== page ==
The Four Rules of Communication

The Four Rules of Communication – Ephesians 4:25-32

Good relationships are not built because of an absence of problems. Nobody is immune from problems. All are sinners—and that is all it takes to set the stage for conflict.

Take heart! Solid and lasting relationships can be built by those who know Christ as Savior and who learn to deal with problems biblically.

In Ephesians 4:22-24, Paul tells us “how to grow and change” by replacing “old self” thoughts and actions with biblical thoughts and habits which is God’s way of handling conflict. He illustrates this in the following verses, and in these examples of “put offs/put ons”, gives four very effective “rules of communication” for preventing and solving problems:

  1. Be HONEST (v.25)

Others cannot read our mind. Honesty is more than not lying. It is SPEAKING THE FACTS lovingly. The “silent treatment” is out. So is outright dishonesty, deceit, innuendo and discrepancy between body language, tone, and words spoken.

  1. Keep CURRENT (v.26-27)

Get angry, but don’t sin. Anger is energy to be used to solve problems. Anger is sinful when used to attack others or self (stewing about the problem), opening the way for disappointment, resentment, bitterness, and hatred. It is equally wrong to “clam up” or cut off communication by crying (manipulation), threatening an explosion or bottom lining (“All I have to say is...”) Deal with problems TODAY—tomorrow will have problems of its own (Matthew 6:34).

Six questions to ask before bringing up a sticky problem:

    1. Do I have the FACTS right? (Proverbs 18:13—He who answers before listening—that is his folly and his shame.)
    2. Should LOVE hide it? At issue: Is it sinful? Is it hindering growth? (1 Peter 4:8b—Love covers over a multitude of sins.)
    3. Is my TIMING right? (Proverbs 15:32b—How good is a timely word!)
    4. Is my ATTITUDE right? Am I trying to help the other person? (Ephesians 4:15 “Speaking the truth in love, we are to grow up in all aspects into Him who is the head, even Christ.”)
    5. Are my words LOVING? (Ephesians 4:15) Are my words constructive and solution-orientated? “Ventilation” is useless.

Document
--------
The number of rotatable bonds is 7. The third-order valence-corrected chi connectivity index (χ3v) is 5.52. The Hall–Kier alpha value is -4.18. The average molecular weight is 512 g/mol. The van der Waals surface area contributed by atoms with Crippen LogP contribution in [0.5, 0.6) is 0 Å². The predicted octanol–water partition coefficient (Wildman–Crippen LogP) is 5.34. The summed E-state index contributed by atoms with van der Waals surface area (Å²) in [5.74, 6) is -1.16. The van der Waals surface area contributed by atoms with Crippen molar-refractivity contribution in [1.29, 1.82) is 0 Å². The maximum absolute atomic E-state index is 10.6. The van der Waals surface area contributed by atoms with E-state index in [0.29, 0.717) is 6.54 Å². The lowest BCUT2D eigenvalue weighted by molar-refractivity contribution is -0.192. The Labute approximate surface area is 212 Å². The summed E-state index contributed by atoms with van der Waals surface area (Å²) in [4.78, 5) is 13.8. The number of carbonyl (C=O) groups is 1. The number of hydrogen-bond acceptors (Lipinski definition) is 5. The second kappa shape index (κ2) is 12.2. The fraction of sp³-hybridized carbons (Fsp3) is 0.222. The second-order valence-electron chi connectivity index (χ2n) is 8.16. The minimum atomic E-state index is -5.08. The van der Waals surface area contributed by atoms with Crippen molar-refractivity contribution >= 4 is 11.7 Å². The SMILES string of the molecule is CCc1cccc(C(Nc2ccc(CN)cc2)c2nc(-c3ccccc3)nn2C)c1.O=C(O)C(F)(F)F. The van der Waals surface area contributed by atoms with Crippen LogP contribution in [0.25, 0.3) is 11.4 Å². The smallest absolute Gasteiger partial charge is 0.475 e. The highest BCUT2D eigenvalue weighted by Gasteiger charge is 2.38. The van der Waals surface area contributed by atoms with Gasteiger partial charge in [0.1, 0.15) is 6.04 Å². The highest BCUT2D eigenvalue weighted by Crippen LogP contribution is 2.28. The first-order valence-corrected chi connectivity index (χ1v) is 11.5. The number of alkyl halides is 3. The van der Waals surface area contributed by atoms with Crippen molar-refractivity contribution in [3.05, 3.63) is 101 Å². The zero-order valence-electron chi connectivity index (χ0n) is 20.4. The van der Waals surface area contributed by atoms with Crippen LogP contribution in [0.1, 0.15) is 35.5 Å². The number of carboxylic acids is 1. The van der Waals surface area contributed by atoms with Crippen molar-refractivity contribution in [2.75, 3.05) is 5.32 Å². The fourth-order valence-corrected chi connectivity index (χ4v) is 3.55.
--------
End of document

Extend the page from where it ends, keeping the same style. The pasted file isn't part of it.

6. Have I PRAYED for God’s help? Don’t lean on your own wisdom! (Proverbs 3:5b—In all your ways acknowledge Him, and He will make your paths straight.”)
  1. Attack the PROBLEM, not the PERSON (vs. 29-30 & 4:15)

➢ Avoid “unwholesome words” (“corrupt communication” KJV). Words that:

    1. Attack a person’s character (Matthew 5:21, 22); Name-calling.
    2. Tear down, rip apart or hinder growth (James 3:5-12).
    3. Cloud or by-pass the problem.

4. Grieve the Holy Spirit (Ephesians 4:30; 5:18).

➢ Use “edifying” communication to encourage or build up (4:15, 29). Words that:

  1. Are true and produce growth (tone of voice is important).
  2. Edify, give grace (the desire/ability to do God’s will) to those who hear.
  3. Zero in on the conflict and are solution-oriented.

4. ACT, don’t REACT (v. 31-32) Reactions that must be “put off”:

Bitterness: “acrid”, treating someone with deep resentment
Wrath: flaring outbursts of anger
Anger: settled indignation or hostility; desiring revenge; the “slow burn” Clamor: harsh contention and strife, public quarreling, brawling Slander: speech that injures, attacks or is abusive
Malice: desire to harm others or see them suffer

Our natural tendency is to be DEFENSIVE or BLAME-SHIFT in dealing with our own sins (Genesis 3:8-13). Biblical change takes Spirit-led effort.

Actions that must be “put on”:
benevolent, helpful, courteous

Tenderhearted: lit. “of good-heartedness,” compassionate, sympathetic Forgiving: to give up your right to claim revenge, hold a grudge, get even


  • ➢ Changing HABITS OF COMMUNICATION is not easy, but it CAN BE DONE (Philippians 4:13—I can do all things through Christ who strengthens me).
  • ➢ It is much easier than the hard “way of the transgressor” (Proverbs 13:15b).
  • ➢ No matter how irresponsible the other person is, you must act biblically. You can

NOT change the other person, but you CAN change how you respond.

A final, sobering thought:

“A man who remains stiff-necked after many rebukes will suddenly be destroyed—without remedy.” Proverbs 29:1